Havering Council leader: Drug charge 'was result of a suicide attempt'

Councillor Damian White, leader of Havering Council

Damian White, Conservative leader of Havering Council, said his drug-driving conviction was the result of an attempt to take his own life - Credit: Mark Sepple / Havering Council

The leader of Havering Council has confessed to having a drug-driving conviction, but has said it was the result of an attempt on his own life as he struggled to accept that he was gay. 

Conservative councillor Damian White pleaded guilty to drug-driving in 2016, when he was a sitting councillor, and lost his licence. 

However, in a statement issued today (March 24), he claimed he had no memory of committing the crime. 

“I had taken an overdose with the intention of ending my own life,” he said.  

“There are no excuses for driving under the influence, but it was not my intention of putting other people at risk.  

“However, the circumstances are difficult and deeply personal.

"I never wanted to drive under the influence of drugs and have no recollection of doing so. 

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“I have always suffered from mental health illness throughout my life. This stems from struggling to come to terms with who and what I am. 

“When I was found by the police, I was unresponsive and was then taken to A&E to receive medical care. My first memory is being informed that I had been arrested. 

“I of course pleaded guilty as I fully understood the implications of driving under the influence.” 

Conviction

Cllr White – who was not council leader at the time – was caught on February 6, 2016, in Bow in charge of a blue Hyundai while unfit through drugs. 

He pleaded guilty at Thames Magistrates’ Court in Bow and, on May 13, 2016, was banned from holding or obtaining a driving licence for 12 months.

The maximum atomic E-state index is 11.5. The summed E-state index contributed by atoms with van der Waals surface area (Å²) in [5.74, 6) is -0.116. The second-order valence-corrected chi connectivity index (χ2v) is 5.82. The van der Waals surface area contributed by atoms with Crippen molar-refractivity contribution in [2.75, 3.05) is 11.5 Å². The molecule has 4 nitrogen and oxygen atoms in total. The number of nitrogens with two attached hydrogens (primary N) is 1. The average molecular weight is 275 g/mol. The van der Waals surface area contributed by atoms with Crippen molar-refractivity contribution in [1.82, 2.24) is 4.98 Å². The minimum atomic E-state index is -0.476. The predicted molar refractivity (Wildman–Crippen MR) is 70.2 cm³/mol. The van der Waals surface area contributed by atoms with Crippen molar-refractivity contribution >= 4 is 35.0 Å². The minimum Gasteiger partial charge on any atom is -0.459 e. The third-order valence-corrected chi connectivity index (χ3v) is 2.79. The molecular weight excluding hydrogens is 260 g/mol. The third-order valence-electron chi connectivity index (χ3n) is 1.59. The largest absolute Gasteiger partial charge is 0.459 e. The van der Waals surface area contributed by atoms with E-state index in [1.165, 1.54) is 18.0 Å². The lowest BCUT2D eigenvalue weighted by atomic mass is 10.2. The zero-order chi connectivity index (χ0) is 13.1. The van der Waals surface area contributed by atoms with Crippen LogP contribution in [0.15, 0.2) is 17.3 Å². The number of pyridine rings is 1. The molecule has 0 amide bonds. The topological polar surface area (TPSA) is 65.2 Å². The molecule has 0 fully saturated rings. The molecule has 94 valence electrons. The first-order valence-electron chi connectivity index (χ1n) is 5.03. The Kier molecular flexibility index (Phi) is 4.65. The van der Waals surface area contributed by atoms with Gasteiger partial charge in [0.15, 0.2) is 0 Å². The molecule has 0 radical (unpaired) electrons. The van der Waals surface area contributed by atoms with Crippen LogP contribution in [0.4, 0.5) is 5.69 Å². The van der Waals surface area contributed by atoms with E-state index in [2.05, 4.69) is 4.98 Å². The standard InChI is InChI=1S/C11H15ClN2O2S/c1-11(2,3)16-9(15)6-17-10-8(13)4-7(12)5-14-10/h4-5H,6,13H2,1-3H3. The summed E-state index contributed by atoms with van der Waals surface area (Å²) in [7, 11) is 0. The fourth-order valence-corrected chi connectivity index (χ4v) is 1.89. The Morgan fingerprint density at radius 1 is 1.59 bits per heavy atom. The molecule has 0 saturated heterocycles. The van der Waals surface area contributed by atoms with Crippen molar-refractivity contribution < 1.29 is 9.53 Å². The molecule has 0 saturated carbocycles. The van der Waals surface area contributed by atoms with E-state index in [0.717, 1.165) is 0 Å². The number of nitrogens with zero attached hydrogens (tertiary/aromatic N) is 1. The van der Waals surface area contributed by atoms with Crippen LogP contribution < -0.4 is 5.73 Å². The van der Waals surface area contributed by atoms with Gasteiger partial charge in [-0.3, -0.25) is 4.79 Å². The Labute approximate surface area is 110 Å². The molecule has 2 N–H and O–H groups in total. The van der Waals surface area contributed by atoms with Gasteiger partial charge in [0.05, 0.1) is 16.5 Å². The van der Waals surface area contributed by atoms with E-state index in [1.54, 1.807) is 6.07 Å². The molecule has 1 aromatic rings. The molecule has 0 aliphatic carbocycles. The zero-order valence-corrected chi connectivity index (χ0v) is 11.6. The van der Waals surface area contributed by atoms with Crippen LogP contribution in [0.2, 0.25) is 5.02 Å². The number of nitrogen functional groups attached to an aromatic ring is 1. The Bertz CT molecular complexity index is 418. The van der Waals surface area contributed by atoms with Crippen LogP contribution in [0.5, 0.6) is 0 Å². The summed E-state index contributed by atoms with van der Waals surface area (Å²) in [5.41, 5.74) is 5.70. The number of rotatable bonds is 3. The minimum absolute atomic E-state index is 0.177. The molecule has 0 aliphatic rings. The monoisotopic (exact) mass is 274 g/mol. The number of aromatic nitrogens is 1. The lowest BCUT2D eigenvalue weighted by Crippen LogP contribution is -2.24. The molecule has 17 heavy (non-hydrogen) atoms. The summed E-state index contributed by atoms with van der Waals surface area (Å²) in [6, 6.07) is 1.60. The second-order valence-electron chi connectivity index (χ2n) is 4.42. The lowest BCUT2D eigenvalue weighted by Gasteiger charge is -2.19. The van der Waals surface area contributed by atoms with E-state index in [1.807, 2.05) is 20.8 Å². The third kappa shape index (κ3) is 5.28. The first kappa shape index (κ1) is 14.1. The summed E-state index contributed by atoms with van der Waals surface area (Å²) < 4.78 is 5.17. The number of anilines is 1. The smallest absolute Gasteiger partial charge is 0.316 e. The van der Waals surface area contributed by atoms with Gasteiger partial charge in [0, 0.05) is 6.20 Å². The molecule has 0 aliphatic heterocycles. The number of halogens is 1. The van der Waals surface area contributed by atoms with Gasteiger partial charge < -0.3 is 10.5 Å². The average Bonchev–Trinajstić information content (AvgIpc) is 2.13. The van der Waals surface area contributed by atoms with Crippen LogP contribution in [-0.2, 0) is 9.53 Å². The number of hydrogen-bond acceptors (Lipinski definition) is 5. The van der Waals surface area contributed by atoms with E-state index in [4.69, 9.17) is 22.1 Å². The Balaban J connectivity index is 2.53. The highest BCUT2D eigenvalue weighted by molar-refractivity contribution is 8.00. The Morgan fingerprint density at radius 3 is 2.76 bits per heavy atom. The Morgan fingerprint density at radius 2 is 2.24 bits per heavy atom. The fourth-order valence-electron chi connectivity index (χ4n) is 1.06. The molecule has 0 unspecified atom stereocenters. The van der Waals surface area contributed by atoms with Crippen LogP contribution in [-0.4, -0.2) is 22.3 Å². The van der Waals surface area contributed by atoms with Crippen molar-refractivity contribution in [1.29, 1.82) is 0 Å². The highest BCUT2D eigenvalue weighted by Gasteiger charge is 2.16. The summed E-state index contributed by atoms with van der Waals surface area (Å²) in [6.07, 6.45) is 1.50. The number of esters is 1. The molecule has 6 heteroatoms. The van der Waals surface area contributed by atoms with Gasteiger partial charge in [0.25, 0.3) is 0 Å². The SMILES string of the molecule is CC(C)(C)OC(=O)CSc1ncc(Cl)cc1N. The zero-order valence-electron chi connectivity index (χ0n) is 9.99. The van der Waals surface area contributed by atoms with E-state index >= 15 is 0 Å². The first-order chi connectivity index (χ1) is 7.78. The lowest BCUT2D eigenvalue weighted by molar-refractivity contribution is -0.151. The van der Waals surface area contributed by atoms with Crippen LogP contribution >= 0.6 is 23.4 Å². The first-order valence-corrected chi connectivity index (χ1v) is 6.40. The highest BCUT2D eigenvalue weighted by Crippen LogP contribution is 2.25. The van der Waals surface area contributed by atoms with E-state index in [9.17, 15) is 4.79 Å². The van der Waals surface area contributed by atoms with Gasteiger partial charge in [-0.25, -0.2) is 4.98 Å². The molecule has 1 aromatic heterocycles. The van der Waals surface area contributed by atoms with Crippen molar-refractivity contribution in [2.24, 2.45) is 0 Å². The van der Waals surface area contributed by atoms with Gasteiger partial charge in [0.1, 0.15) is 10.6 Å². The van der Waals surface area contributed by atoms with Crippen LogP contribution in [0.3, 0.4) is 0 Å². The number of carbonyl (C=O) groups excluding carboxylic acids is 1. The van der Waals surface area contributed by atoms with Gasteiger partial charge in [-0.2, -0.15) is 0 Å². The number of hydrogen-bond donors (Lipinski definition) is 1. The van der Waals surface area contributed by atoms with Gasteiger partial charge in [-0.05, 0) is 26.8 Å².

He was also ordered to pay a £500 fine, a £50 statutory victim surcharge and £85 in prosecution costs. 

This was exposed by opposition leader Cllr Ray Morgon in a public council meeting on Wednesday (March 23). 

Revelation 

Cllr Morgon questioned Cllr White about the conviction during a debate about crime. 

The first time he brought it up he was cut off by Mayor John Mylod and Cllr White made no reply. 

But he later stood and raised the issue again. 

“I notice that the leader of the council didn’t actually respond to my allegation,” Cllr Morgon said. 

Cllr Ray Morgon

Cllr Ray Morgon - Credit: Havering Council

Cllr White stood and cut him off, saying: “Mr Mayor, I’m not sure that this is relevant to the discussion. Could I ask the member to please sit down?” 

But Cllr Morgon rose again, adding: “I would just make the point, Mr Mayor, that he hasn’t actually answered the allegations I’ve made against him so therefore I will take it that they are perfectly true – and it would be an absolute disgrace that we have got a leader of the council who is a convicted criminal.” 

Statement

In a statement the following day, Cllr White said: “At the time, I was at one of the lowest points in my life, having suffered from harassment and bullying, particularly around my sexuality. 

“I felt that I had no support or anyone that I could turn to and so I made the decision that taking my own life was the only option to end my suffering. 

“I am gay. I am proud of that and I am now happy with who I am, but this has not always been the case. 

“Despite what people may think, it is still very hard for someone such as me to be open about their sexuality. 

“I have always strived to keep my life private and not to speak about the personal challenges that I face. 

“I now know that this is wrong. No one should suffer in silence and be put in a position that they feel their only option is to end their life. 

"My life has changed significantly since 2016. I now regularly manage my own mental health and support others around me with theirs.

"I am very grateful for the people that have helped me through the darkest days in my life; it is events like that that make you reflect.

“Whilst I deeply regret the events that took place, my sincerest hope is we can live in a society that is kinder, more tolerant and more supportive of people’s mental health.” 

Anybody struggling with the issues raised in this article can contact the Samaritans by dialling 116 123 or emailing jo@samaritans.org.